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Posted 22 Jul 2020

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Age Estimation With Deep Learning: Building CNN

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22 Jul 2020CPOL3 min read
In this article we’ll build the network we’ve designed using the Keras framework.
Here we'll: Define the instantiation class, use multiple add method calls to stack the layers in the required order, and instantiate the model.

In this series of articles, we’ll show you how to use a Deep Neural Network (DNN) to estimate a person’s age from an image.

In the last article, we designed the CNN architecture for age estimation. In this – the fourth article of the series – we’ll build the network we’ve designed using the Keras framework. The Keras library helps you create CNNs with minimal code writing.

Define Instantiation Class

In the Python code below, we introduced a class with one static method for network instantiation.

Python
from keras.models import Sequential
from keras.layers.convolutional import Conv2D
from keras.layers.convolutional import MaxPooling2D
from keras.layers.core import Activation
from keras.layers.normalization import BatchNormalization
from keras.layers.core import Dropout
from keras.layers.core import Flatten
from keras.layers.core import Dense
 
class ClassLeNet:
    @staticmethod
    def create(width, height, kernels, hidden, classes):
        net = Sequential()
    	
        net.add(Conv2D(kernels, (5, 5), padding="same", input_shape=(height, width, 1)))
        net.add(Activation("relu"))
        net.add(BatchNormalization())
    	
        net.add(Conv2D(kernels, (5, 5), padding="same"))
        net.add(Activation("relu"))
        net.add(BatchNormalization())
        net.add(MaxPooling2D(pool_size=(2, 2), strides=(2, 2)))
    	
        net.add(Conv2D(kernels, (3, 3), padding="same"))
        net.add(Activation("relu"))
        net.add(BatchNormalization())
    	
        net.add(Conv2D(kernels, (3, 3), padding="same"))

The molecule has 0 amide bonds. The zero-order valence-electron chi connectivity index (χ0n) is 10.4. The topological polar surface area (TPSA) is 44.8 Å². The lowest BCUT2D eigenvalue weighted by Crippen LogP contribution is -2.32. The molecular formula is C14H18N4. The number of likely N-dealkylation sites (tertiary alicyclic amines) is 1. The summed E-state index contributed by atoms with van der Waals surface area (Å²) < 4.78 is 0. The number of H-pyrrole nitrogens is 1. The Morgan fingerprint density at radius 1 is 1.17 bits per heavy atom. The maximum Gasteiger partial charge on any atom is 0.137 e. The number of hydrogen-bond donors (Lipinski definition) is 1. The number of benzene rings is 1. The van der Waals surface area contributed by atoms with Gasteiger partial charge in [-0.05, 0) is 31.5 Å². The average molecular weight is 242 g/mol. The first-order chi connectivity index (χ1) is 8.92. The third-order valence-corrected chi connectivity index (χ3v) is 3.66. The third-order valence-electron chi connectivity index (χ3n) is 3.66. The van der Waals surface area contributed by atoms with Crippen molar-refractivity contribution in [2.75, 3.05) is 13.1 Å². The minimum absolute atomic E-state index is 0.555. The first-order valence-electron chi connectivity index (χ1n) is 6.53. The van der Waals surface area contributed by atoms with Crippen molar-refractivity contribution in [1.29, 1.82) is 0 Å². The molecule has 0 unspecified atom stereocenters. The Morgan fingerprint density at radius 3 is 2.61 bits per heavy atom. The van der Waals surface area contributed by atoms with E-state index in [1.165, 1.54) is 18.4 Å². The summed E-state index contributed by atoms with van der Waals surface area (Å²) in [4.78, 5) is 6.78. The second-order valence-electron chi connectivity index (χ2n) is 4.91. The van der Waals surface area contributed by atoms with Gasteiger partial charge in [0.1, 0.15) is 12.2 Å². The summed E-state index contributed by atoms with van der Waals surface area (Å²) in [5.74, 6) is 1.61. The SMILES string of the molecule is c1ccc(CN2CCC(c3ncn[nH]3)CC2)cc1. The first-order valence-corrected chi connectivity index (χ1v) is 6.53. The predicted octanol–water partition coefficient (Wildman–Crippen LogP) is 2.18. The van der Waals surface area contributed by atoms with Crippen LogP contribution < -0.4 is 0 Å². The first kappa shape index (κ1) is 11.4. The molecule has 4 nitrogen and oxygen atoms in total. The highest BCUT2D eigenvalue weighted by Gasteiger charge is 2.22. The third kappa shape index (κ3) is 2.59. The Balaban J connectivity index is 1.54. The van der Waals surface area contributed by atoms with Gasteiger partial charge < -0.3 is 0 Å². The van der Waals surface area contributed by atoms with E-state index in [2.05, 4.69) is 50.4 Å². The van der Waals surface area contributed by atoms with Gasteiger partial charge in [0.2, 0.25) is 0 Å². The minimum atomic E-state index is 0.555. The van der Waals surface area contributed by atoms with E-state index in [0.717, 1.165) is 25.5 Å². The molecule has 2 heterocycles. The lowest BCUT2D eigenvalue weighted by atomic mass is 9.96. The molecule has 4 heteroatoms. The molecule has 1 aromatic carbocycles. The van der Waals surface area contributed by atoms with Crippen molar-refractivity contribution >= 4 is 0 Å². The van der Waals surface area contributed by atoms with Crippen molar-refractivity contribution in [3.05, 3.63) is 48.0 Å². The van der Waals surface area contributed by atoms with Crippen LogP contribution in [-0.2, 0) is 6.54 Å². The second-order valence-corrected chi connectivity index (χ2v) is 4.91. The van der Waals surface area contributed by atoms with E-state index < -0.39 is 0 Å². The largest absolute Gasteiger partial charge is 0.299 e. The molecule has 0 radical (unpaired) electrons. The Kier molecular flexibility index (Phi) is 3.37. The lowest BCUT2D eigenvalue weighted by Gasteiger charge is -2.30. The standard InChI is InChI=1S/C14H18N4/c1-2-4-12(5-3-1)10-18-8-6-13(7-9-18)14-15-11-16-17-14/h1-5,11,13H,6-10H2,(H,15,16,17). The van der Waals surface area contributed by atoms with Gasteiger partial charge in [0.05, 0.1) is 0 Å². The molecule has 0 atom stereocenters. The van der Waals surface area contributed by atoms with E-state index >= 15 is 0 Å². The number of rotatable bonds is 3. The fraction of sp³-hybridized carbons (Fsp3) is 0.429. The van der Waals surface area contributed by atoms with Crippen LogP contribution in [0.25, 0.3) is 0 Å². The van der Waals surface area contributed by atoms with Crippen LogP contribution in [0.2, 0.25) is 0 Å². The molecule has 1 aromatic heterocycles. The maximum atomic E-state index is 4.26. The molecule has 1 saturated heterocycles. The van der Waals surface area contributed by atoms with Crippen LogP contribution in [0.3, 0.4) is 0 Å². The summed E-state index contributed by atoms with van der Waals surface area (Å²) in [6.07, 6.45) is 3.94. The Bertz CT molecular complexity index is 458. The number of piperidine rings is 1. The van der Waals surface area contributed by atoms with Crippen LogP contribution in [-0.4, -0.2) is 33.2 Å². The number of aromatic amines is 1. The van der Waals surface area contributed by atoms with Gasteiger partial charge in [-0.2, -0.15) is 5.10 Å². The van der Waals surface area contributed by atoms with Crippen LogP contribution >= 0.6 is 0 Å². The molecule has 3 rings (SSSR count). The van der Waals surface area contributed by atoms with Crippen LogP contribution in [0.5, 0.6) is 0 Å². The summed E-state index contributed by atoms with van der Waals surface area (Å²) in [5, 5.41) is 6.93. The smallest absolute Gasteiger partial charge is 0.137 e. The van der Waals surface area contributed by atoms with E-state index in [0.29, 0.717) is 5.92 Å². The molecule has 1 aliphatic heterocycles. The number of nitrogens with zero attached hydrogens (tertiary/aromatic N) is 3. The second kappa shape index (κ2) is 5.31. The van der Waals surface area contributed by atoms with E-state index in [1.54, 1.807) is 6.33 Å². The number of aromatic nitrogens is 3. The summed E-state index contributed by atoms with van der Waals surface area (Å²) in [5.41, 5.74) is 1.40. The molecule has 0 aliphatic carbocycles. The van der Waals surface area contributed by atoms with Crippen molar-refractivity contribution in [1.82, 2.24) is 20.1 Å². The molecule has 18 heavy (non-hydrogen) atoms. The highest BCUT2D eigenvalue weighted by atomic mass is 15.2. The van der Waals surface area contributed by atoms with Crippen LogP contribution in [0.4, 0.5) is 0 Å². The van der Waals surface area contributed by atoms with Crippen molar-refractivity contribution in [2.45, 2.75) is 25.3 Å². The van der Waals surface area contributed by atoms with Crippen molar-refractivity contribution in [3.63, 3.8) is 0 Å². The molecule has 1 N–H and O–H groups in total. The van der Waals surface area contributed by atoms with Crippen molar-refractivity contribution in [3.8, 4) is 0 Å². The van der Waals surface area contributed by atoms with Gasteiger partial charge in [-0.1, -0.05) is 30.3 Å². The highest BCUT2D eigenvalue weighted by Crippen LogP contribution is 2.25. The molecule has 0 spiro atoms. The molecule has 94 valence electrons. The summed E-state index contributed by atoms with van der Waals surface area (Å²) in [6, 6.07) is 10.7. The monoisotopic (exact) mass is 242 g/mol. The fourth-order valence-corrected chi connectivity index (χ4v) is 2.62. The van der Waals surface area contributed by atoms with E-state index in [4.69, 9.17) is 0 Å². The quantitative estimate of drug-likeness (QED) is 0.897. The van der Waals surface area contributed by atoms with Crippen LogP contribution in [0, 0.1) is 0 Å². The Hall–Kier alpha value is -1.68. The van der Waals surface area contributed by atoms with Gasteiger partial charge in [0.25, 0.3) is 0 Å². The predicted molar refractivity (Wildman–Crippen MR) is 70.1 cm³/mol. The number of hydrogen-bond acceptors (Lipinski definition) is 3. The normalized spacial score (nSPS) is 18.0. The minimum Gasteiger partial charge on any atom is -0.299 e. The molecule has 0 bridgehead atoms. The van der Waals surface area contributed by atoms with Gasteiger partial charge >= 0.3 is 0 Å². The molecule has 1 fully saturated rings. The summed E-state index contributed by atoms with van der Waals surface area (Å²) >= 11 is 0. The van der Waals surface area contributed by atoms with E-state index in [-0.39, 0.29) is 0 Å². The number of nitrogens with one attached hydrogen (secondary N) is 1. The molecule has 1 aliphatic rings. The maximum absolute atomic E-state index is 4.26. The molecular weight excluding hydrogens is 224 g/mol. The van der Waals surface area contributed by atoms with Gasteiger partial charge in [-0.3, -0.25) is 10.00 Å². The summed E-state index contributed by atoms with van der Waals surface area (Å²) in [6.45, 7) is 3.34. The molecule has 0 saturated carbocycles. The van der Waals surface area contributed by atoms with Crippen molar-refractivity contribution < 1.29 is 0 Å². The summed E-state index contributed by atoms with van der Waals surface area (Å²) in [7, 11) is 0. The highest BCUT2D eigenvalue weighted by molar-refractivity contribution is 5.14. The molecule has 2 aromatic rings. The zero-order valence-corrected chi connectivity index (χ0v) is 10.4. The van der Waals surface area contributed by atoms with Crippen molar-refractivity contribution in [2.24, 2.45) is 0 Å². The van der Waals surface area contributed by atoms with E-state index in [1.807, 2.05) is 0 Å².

net.add(Activation("relu"))
        net.add(BatchNormalization())
        net.add(MaxPooling2D(pool_size=(2, 2), strides=(2, 2)))
    	
        net.add(Flatten())
        net.add(Dense(hidden))
        net.add(Activation("relu"))
        net.add(Dropout(0.5))
    	
        net.add(Dense(hidden))
        net.add(Activation("relu"))
    	
        net.add(Dense(classes))
        net.add(Activation("softmax"))
        return net

Import Classes and Packages

The above code imports the required Python packages and classes. Some remarks on the class names:

  • The BatchNormalization class is an implementation of the normalization layer
  • The Dense class implements a fully-connected layer
  • The Flatten class is a special layer to convert data between the multidimensional and 1D layers

We believe that the rest of the package and class names are self-explanatory.

Define the Create Method

In the class we’ve defined, the create method has five parameters:

  • width and height – the horizontal and vertical sizes of the input image data
  • kernels – the number of learnable kernels in the convolutional layers
  • hidden – the number of neurons in the hidden fully-connected layers
  • classes – the number of classes to train the CNN on

As our network is a feedforward CNN, we instantiate the Sequential model class.

Add Layers

We use multiple add method calls to stack the layers in the required order. All constructors of the Conv2D convolutional layers are supplied with the following parameters:

  • The number of kernels
  • The size of the kernels (5 x 5 or 3 x 3)
  • Padding= "same," for zero padding

The first convolutional layer is created with one additional parameter, input_shape, which specifies dimensions of the input images.